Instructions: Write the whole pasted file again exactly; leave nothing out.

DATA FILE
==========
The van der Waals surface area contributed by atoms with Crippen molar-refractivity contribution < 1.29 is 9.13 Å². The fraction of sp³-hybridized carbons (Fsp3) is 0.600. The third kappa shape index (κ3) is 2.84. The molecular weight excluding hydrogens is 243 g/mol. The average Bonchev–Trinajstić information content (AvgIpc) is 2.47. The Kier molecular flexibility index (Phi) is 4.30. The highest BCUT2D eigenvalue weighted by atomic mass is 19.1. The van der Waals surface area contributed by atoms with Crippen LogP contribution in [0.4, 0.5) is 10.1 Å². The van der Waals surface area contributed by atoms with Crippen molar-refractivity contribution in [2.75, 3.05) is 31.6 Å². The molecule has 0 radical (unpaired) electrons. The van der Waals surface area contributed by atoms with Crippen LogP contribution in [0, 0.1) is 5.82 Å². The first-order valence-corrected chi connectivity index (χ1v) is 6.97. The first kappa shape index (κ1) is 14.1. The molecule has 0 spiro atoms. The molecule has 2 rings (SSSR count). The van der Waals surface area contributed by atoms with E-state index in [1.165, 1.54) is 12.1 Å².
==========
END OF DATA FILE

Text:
The van der Waals surface area contributed by atoms with Crippen molar-refractivity contribution < 1.29 is 9.13 Å². The fraction of sp³-hybridized carbons (Fsp3) is 0.600. The third kappa shape index (κ3) is 2.84. The molecular weight excluding hydrogens is 243 g/mol. The average Bonchev–Trinajstić information content (AvgIpc) is 2.47. The Kier molecular flexibility index (Phi) is 4.30. The highest BCUT2D eigenvalue weighted by atomic mass is 19.1. The van der Waals surface area contributed by atoms with Crippen LogP contribution in [0.4, 0.5) is 10.1 Å². The van der Waals surface area contributed by atoms with Crippen molar-refractivity contribution in [2.75, 3.05) is 31.6 Å². The molecule has 0 radical (unpaired) electrons. The van der Waals surface area contributed by atoms with Crippen LogP contribution in [0, 0.1) is 5.82 Å². The first-order valence-corrected chi connectivity index (χ1v) is 6.97. The first kappa shape index (κ1) is 14.1. The molecule has 0 spiro atoms. The molecule has 2 rings (SSSR count). The van der Waals surface area contributed by atoms with E-state index in [1.165, 1.54) is 12.1 Å².